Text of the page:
Iraqi government officials announced the closure of the Shalamcheh border crossing, on the Iraqi-Iranian border, on Saturday, November 16, due to recent unrest in both countries. According to local security officials, the decision to shutter the crossing was made at the behest of Iranian authorities. More than 300 people have been killed in Iraq since anti-government protests erupted on Tuesday, October 1. In Iran, demonstrations were held in over a dozen cities on Saturday following the government's decision to slash fuel subsidies. The border will reportedly remain shut indefinitely.
Demonstrations broke out in Iraq on October 1 to protest perceived government corruption, inadequate provision of public services, and a lack of job opportunities. Following weeks of relative calm, demonstrations violently resumed on October 24-25, coinciding with the deadline issued by Grand Ayatollah Sistani to the government to produce a report on who in the Iraqi Security Forces (ISF) was responsible for firing at civilians during previous demonstrations. More than 300 people have been killed and 10,000 wounded since protests began. On October 31, President Barham Saleh announced that Prime Minister Adil Abdul-Mahdi agreed to resign if the Iraqi parliament's party blocs can agree on a replacement.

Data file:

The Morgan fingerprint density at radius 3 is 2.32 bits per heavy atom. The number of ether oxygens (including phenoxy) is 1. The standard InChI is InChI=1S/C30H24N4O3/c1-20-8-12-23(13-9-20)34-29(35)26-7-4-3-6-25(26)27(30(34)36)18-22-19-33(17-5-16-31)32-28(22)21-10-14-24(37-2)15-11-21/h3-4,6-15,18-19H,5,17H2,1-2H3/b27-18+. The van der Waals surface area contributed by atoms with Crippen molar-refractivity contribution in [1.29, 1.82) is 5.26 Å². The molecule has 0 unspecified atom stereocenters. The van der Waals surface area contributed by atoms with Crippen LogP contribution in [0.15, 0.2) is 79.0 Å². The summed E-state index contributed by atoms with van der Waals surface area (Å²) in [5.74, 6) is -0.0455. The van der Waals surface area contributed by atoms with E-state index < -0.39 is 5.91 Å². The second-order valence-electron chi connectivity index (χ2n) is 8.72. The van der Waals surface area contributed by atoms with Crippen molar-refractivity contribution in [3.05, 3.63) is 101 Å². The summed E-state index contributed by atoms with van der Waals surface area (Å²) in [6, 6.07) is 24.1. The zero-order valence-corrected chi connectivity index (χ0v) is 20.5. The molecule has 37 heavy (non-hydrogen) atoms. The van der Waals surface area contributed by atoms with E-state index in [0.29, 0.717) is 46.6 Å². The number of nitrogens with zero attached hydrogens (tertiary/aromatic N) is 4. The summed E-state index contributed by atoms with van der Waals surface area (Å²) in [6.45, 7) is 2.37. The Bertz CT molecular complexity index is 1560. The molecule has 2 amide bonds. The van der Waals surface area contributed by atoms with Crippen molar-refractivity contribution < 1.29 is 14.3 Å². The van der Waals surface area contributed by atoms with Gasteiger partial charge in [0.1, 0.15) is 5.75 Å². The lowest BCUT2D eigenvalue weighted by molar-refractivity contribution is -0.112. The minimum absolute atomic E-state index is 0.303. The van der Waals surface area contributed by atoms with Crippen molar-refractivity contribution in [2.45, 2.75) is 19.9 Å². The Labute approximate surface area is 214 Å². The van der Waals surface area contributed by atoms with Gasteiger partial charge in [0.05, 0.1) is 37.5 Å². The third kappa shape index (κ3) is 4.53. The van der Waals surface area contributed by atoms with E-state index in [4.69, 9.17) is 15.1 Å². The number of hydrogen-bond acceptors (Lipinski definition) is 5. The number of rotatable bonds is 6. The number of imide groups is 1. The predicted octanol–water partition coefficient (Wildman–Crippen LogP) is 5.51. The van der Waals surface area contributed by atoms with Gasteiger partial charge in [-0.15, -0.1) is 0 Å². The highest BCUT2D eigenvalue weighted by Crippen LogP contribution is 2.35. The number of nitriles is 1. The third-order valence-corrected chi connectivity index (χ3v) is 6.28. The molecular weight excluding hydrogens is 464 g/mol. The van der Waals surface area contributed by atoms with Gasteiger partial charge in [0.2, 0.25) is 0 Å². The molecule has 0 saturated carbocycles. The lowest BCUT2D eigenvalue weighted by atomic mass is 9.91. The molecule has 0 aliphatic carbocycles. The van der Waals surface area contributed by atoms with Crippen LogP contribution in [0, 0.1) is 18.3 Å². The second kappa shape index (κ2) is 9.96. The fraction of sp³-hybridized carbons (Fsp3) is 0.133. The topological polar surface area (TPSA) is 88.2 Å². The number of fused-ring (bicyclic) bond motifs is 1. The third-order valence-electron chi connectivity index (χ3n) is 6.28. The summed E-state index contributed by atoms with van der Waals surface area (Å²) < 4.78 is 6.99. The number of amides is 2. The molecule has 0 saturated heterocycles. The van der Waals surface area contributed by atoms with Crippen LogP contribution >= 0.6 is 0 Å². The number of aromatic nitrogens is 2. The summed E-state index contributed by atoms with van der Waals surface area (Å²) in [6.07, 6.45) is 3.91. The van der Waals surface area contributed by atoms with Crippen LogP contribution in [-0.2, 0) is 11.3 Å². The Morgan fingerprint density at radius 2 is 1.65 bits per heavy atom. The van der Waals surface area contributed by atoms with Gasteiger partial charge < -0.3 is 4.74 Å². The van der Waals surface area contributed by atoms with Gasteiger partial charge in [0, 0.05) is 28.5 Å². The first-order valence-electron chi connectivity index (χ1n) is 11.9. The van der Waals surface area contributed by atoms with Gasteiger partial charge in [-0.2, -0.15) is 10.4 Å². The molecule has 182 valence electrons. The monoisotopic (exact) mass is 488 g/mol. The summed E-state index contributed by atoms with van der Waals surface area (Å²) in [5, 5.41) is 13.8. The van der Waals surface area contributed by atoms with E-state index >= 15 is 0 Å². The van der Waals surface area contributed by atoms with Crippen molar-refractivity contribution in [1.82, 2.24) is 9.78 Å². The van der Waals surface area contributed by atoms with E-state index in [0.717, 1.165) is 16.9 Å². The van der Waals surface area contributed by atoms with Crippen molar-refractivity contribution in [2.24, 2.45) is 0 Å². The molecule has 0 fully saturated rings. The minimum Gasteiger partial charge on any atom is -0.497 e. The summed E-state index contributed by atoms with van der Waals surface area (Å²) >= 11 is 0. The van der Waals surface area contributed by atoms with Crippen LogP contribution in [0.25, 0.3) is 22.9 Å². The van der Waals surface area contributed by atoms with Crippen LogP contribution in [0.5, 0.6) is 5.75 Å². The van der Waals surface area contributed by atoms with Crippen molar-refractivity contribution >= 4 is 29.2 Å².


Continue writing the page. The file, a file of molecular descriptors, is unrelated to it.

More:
Individuals in Iraq are advised to monitor the situation and refrain from nonessential travel to the border regions with Iran.
The security environment in Iraq remains complex. Although travel is possible in some areas with proper security protocols in place, other areas should be considered strictly off-limits. Professional security advice and support should be sought prior to all travel.
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